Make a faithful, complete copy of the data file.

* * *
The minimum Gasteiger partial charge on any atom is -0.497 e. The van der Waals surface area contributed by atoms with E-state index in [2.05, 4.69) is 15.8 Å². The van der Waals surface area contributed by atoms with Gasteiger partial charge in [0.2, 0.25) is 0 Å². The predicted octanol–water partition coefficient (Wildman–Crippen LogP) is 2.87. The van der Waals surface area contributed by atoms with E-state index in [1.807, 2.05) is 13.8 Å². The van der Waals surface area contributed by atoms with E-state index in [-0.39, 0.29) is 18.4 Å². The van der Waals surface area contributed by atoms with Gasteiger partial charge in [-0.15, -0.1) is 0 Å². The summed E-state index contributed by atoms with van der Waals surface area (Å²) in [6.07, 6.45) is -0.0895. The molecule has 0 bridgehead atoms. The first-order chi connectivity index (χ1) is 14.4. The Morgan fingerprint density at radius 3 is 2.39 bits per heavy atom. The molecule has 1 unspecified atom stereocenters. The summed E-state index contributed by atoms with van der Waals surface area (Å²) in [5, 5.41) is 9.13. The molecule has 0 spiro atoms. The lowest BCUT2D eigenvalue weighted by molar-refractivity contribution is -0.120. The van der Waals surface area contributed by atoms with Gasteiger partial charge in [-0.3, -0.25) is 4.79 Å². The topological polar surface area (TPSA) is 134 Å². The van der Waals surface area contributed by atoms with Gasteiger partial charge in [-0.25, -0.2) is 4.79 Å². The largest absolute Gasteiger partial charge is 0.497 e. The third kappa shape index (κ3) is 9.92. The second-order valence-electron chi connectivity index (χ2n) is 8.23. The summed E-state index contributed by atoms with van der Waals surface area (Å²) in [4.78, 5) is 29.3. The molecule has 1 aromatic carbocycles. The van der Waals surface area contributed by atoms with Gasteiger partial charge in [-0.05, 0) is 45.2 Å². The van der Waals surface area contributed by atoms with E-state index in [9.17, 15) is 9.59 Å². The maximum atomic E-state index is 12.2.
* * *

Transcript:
The minimum Gasteiger partial charge on any atom is -0.497 e. The van der Waals surface area contributed by atoms with E-state index in [2.05, 4.69) is 15.8 Å². The van der Waals surface area contributed by atoms with Gasteiger partial charge in [0.2, 0.25) is 0 Å². The predicted octanol–water partition coefficient (Wildman–Crippen LogP) is 2.87. The van der Waals surface area contributed by atoms with E-state index in [1.807, 2.05) is 13.8 Å². The van der Waals surface area contributed by atoms with E-state index in [-0.39, 0.29) is 18.4 Å². The van der Waals surface area contributed by atoms with Gasteiger partial charge in [-0.15, -0.1) is 0 Å². The summed E-state index contributed by atoms with van der Waals surface area (Å²) in [6.07, 6.45) is -0.0895. The molecule has 0 bridgehead atoms. The first-order chi connectivity index (χ1) is 14.4. The Morgan fingerprint density at radius 3 is 2.39 bits per heavy atom. The molecule has 1 unspecified atom stereocenters. The summed E-state index contributed by atoms with van der Waals surface area (Å²) in [5, 5.41) is 9.13. The molecule has 0 spiro atoms. The lowest BCUT2D eigenvalue weighted by molar-refractivity contribution is -0.120. The van der Waals surface area contributed by atoms with Gasteiger partial charge in [-0.3, -0.25) is 4.79 Å². The topological polar surface area (TPSA) is 134 Å². The van der Waals surface area contributed by atoms with Gasteiger partial charge in [-0.25, -0.2) is 4.79 Å². The largest absolute Gasteiger partial charge is 0.497 e. The third kappa shape index (κ3) is 9.92. The second-order valence-electron chi connectivity index (χ2n) is 8.23. The summed E-state index contributed by atoms with van der Waals surface area (Å²) in [4.78, 5) is 29.3. The molecule has 1 aromatic carbocycles. The van der Waals surface area contributed by atoms with Gasteiger partial charge in [-0.05, 0) is 45.2 Å². The van der Waals surface area contributed by atoms with E-state index in [9.17, 15) is 9.59 Å². The maximum atomic E-state index is 12.2.